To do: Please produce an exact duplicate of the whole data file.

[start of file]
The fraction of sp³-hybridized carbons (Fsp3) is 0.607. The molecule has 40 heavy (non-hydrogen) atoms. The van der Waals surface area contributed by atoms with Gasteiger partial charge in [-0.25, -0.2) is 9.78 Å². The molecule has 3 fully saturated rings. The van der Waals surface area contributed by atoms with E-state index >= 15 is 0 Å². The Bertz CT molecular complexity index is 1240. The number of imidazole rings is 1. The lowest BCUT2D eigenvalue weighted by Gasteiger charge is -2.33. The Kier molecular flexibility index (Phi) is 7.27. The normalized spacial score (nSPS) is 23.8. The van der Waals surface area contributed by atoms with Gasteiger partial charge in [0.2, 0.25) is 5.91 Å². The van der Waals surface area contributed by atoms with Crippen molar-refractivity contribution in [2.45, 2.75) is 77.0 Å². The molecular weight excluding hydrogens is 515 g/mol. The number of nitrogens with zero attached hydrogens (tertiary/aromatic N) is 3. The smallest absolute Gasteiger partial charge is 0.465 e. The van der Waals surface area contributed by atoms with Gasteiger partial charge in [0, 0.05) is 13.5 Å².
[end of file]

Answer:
The fraction of sp³-hybridized carbons (Fsp3) is 0.607. The molecule has 40 heavy (non-hydrogen) atoms. The van der Waals surface area contributed by atoms with Gasteiger partial charge in [-0.25, -0.2) is 9.78 Å². The molecule has 3 fully saturated rings. The van der Waals surface area contributed by atoms with E-state index >= 15 is 0 Å². The Bertz CT molecular complexity index is 1240. The number of imidazole rings is 1. The lowest BCUT2D eigenvalue weighted by Gasteiger charge is -2.33. The Kier molecular flexibility index (Phi) is 7.27. The normalized spacial score (nSPS) is 23.8. The van der Waals surface area contributed by atoms with Gasteiger partial charge in [0.2, 0.25) is 5.91 Å². The van der Waals surface area contributed by atoms with Crippen molar-refractivity contribution in [2.45, 2.75) is 77.0 Å². The molecular weight excluding hydrogens is 515 g/mol. The number of nitrogens with zero attached hydrogens (tertiary/aromatic N) is 3. The smallest absolute Gasteiger partial charge is 0.465 e. The van der Waals surface area contributed by atoms with Gasteiger partial charge in [0, 0.05) is 13.5 Å².